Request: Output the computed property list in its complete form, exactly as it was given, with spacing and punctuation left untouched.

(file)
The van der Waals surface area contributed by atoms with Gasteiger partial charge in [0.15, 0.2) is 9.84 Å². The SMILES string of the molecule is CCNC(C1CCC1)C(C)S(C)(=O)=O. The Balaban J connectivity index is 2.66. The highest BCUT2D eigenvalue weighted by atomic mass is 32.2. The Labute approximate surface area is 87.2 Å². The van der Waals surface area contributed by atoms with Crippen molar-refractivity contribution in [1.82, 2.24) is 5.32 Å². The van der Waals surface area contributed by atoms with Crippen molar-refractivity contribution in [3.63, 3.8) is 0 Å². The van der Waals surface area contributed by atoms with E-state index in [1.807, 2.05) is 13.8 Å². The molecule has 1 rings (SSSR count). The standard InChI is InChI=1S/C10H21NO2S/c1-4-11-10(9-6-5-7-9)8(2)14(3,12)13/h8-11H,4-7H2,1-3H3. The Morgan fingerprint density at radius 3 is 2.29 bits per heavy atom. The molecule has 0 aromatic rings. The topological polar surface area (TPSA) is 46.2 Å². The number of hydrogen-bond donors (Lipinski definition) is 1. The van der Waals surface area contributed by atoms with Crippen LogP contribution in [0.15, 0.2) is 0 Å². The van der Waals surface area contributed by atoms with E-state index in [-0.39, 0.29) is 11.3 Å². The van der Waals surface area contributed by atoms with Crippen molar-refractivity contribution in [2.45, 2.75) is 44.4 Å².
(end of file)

The van der Waals surface area contributed by atoms with Gasteiger partial charge in [0.15, 0.2) is 9.84 Å². The SMILES string of the molecule is CCNC(C1CCC1)C(C)S(C)(=O)=O. The Balaban J connectivity index is 2.66. The highest BCUT2D eigenvalue weighted by atomic mass is 32.2. The Labute approximate surface area is 87.2 Å². The van der Waals surface area contributed by atoms with Crippen molar-refractivity contribution in [1.82, 2.24) is 5.32 Å². The van der Waals surface area contributed by atoms with Crippen molar-refractivity contribution in [3.63, 3.8) is 0 Å². The van der Waals surface area contributed by atoms with E-state index in [1.807, 2.05) is 13.8 Å². The molecule has 1 rings (SSSR count). The standard InChI is InChI=1S/C10H21NO2S/c1-4-11-10(9-6-5-7-9)8(2)14(3,12)13/h8-11H,4-7H2,1-3H3. The Morgan fingerprint density at radius 3 is 2.29 bits per heavy atom. The molecule has 0 aromatic rings. The topological polar surface area (TPSA) is 46.2 Å². The number of hydrogen-bond donors (Lipinski definition) is 1. The van der Waals surface area contributed by atoms with Crippen LogP contribution in [0.15, 0.2) is 0 Å². The van der Waals surface area contributed by atoms with E-state index in [-0.39, 0.29) is 11.3 Å². The van der Waals surface area contributed by atoms with Crippen molar-refractivity contribution in [2.45, 2.75) is 44.4 Å².